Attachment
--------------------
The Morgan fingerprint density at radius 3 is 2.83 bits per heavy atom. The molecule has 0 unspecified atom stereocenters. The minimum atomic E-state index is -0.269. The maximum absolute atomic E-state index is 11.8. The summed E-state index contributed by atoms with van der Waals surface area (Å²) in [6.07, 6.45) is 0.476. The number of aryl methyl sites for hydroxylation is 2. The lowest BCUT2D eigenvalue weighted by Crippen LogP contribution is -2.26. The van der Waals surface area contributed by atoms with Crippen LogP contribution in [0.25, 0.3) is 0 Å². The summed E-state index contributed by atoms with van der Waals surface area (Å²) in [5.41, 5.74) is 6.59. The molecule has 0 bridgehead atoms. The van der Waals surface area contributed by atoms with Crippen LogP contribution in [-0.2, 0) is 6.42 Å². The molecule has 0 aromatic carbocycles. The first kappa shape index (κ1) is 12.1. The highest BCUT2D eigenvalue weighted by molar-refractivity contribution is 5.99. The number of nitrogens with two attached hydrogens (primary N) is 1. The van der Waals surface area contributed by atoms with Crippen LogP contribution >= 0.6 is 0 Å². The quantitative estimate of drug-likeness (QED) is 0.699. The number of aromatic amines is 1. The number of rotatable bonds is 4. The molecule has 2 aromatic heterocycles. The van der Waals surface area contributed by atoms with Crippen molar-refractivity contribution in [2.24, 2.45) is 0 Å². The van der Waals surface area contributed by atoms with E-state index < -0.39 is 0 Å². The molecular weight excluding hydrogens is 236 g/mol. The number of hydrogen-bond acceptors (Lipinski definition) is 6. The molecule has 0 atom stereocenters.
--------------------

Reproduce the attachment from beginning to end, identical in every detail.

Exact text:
The Morgan fingerprint density at radius 3 is 2.83 bits per heavy atom. The molecule has 0 unspecified atom stereocenters. The minimum atomic E-state index is -0.269. The maximum absolute atomic E-state index is 11.8. The summed E-state index contributed by atoms with van der Waals surface area (Å²) in [6.07, 6.45) is 0.476. The number of aryl methyl sites for hydroxylation is 2. The lowest BCUT2D eigenvalue weighted by Crippen LogP contribution is -2.26. The van der Waals surface area contributed by atoms with Crippen LogP contribution in [0.25, 0.3) is 0 Å². The summed E-state index contributed by atoms with van der Waals surface area (Å²) in [5.41, 5.74) is 6.59. The molecule has 0 bridgehead atoms. The van der Waals surface area contributed by atoms with Crippen LogP contribution in [-0.2, 0) is 6.42 Å². The molecule has 0 aromatic carbocycles. The first kappa shape index (κ1) is 12.1. The highest BCUT2D eigenvalue weighted by molar-refractivity contribution is 5.99. The number of nitrogens with two attached hydrogens (primary N) is 1. The van der Waals surface area contributed by atoms with Crippen LogP contribution >= 0.6 is 0 Å². The quantitative estimate of drug-likeness (QED) is 0.699. The number of aromatic amines is 1. The number of rotatable bonds is 4. The molecule has 2 aromatic heterocycles. The van der Waals surface area contributed by atoms with Crippen molar-refractivity contribution in [2.24, 2.45) is 0 Å². The van der Waals surface area contributed by atoms with E-state index < -0.39 is 0 Å². The molecular weight excluding hydrogens is 236 g/mol. The number of hydrogen-bond acceptors (Lipinski definition) is 6. The molecule has 0 atom stereocenters.